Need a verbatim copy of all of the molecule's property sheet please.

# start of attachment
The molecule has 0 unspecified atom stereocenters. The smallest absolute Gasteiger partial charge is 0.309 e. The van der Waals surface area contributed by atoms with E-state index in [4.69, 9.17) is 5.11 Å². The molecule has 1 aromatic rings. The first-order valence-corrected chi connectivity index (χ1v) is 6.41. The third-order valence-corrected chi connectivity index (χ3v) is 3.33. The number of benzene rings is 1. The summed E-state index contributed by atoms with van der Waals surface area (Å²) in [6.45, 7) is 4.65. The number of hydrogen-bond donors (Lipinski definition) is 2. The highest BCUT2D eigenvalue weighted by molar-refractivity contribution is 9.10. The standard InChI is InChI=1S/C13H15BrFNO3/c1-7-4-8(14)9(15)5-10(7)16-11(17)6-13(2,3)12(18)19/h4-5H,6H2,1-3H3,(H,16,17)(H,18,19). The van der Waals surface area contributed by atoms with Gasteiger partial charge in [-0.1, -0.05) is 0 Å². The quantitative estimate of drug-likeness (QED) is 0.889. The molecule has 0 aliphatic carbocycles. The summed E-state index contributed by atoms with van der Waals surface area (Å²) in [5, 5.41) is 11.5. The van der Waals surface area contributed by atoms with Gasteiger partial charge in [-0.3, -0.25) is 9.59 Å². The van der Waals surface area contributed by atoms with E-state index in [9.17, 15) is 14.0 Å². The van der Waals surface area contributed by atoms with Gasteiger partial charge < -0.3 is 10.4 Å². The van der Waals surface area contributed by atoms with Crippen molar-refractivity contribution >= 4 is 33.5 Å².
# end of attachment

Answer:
The molecule has 0 unspecified atom stereocenters. The smallest absolute Gasteiger partial charge is 0.309 e. The van der Waals surface area contributed by atoms with E-state index in [4.69, 9.17) is 5.11 Å². The molecule has 1 aromatic rings. The first-order valence-corrected chi connectivity index (χ1v) is 6.41. The third-order valence-corrected chi connectivity index (χ3v) is 3.33. The number of benzene rings is 1. The summed E-state index contributed by atoms with van der Waals surface area (Å²) in [6.45, 7) is 4.65. The number of hydrogen-bond donors (Lipinski definition) is 2. The highest BCUT2D eigenvalue weighted by molar-refractivity contribution is 9.10. The standard InChI is InChI=1S/C13H15BrFNO3/c1-7-4-8(14)9(15)5-10(7)16-11(17)6-13(2,3)12(18)19/h4-5H,6H2,1-3H3,(H,16,17)(H,18,19). The van der Waals surface area contributed by atoms with Gasteiger partial charge in [-0.1, -0.05) is 0 Å². The quantitative estimate of drug-likeness (QED) is 0.889. The molecule has 0 aliphatic carbocycles. The summed E-state index contributed by atoms with van der Waals surface area (Å²) in [5, 5.41) is 11.5. The van der Waals surface area contributed by atoms with Gasteiger partial charge in [-0.3, -0.25) is 9.59 Å². The van der Waals surface area contributed by atoms with E-state index in [9.17, 15) is 14.0 Å². The van der Waals surface area contributed by atoms with Gasteiger partial charge < -0.3 is 10.4 Å². The van der Waals surface area contributed by atoms with Crippen molar-refractivity contribution >= 4 is 33.5 Å².